For the next few posts I will be disscussing an issue that has been around for the past couple years called theonomy. It should be noted that I do not embrace this theological view at all. This is an analysis of this Christian view.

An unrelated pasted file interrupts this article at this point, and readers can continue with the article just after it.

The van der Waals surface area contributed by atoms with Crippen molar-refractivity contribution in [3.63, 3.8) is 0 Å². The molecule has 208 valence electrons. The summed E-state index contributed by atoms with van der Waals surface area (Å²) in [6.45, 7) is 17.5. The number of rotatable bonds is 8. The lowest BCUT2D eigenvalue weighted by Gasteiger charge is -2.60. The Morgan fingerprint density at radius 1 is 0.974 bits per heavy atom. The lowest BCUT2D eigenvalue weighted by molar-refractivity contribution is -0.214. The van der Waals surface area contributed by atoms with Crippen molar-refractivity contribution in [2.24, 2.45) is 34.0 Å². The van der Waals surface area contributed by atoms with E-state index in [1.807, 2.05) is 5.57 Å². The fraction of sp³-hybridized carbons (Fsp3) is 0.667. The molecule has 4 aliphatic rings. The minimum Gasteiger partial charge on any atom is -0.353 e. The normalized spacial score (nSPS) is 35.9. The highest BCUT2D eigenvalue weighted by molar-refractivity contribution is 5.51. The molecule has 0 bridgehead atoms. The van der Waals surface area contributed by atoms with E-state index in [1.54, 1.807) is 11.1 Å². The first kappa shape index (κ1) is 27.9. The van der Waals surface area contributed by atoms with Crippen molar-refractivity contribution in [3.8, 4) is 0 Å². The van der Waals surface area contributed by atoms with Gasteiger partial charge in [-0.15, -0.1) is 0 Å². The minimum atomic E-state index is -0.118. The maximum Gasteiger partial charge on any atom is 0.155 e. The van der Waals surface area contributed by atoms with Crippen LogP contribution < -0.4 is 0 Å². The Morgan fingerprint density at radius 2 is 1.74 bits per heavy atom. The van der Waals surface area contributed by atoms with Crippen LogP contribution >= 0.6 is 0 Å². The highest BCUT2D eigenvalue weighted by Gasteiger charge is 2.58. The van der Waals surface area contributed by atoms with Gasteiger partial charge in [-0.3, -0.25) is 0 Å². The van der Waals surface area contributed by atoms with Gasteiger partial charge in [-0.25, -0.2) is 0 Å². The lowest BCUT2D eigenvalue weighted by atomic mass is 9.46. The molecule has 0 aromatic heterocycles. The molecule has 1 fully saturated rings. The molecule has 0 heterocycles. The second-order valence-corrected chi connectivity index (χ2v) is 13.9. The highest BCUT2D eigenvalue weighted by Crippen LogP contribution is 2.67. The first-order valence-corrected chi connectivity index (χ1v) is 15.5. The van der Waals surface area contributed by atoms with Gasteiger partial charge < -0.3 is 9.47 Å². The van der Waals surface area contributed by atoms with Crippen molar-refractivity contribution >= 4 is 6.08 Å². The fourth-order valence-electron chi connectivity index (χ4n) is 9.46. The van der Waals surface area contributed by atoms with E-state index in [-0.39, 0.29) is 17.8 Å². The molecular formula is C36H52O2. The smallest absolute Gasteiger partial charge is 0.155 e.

To start off with, what is theonomy? according to Random House dictionary, it is "the state of an individual or society that regards its own nature and norms as being in accord with the divine nature." From the Christian perspective, it is implementing God's law into society. According to Professor Van Til, he said "There is no alternative but that of theonomy and autonomy." Every ethical descision is either based on autonomy of on the law of a holy God. Unbelievers consider themselves the final authority in ethical matters whereas a Christians determine what is right and wrong through the Word of God. It is God that has the position and prerogative to do so. Failure to implement God's Law is sin and declaring independence from God. Building on this foundation, theonomists believe that the moral standards from Old Testament apply to the political realm. Theonomists cite theologian William Symington who said, "It is the duty of nations, as subjects of Christ, to take his law as their rule. They are apt to think enough that they take, as their standard of legislation and administration, human reason, natural conscience, public opinion or political expediency. None of these, however, nor indeed all of them together, can supply a sufficient guide in affairs of state" Verses that they use to say that the Old Testament laws apply today are 1 Timothy 1:8-10, Matthew 15:3-4, and Acts 25:11.When it comes to civil disobedience,they believe that it is breaking God’s command to “submit himself to the governing authorities, for there is no authority except that which God has established.”(Romans 13:1)According to theonomists, they have to submit to authorities no matter what because the authorities are ordained by God and he will "avoid God’s wrath". This is in a nutshell what this Christian philsophy is.
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